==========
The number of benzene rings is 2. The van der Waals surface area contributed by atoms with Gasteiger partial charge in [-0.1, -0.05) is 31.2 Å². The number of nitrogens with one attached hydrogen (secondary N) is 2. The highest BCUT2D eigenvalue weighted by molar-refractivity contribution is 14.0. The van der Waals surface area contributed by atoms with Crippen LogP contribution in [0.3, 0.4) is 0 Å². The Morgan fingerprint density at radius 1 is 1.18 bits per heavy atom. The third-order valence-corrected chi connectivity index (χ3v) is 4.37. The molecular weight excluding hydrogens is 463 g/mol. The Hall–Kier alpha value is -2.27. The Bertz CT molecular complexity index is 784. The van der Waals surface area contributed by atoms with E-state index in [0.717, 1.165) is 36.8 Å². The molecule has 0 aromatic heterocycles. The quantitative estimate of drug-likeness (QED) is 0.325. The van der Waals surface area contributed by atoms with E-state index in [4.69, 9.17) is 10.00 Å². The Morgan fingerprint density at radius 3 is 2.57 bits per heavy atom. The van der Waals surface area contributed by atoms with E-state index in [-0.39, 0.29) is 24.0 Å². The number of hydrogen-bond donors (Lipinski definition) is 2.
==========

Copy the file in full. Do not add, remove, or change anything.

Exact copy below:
The number of benzene rings is 2. The van der Waals surface area contributed by atoms with Gasteiger partial charge in [-0.1, -0.05) is 31.2 Å². The number of nitrogens with one attached hydrogen (secondary N) is 2. The highest BCUT2D eigenvalue weighted by molar-refractivity contribution is 14.0. The van der Waals surface area contributed by atoms with Crippen LogP contribution in [0.3, 0.4) is 0 Å². The Morgan fingerprint density at radius 1 is 1.18 bits per heavy atom. The third-order valence-corrected chi connectivity index (χ3v) is 4.37. The molecular weight excluding hydrogens is 463 g/mol. The Hall–Kier alpha value is -2.27. The Bertz CT molecular complexity index is 784. The van der Waals surface area contributed by atoms with E-state index in [0.717, 1.165) is 36.8 Å². The molecule has 0 aromatic heterocycles. The quantitative estimate of drug-likeness (QED) is 0.325. The van der Waals surface area contributed by atoms with E-state index in [4.69, 9.17) is 10.00 Å². The Morgan fingerprint density at radius 3 is 2.57 bits per heavy atom. The van der Waals surface area contributed by atoms with E-state index in [-0.39, 0.29) is 24.0 Å². The number of hydrogen-bond donors (Lipinski definition) is 2.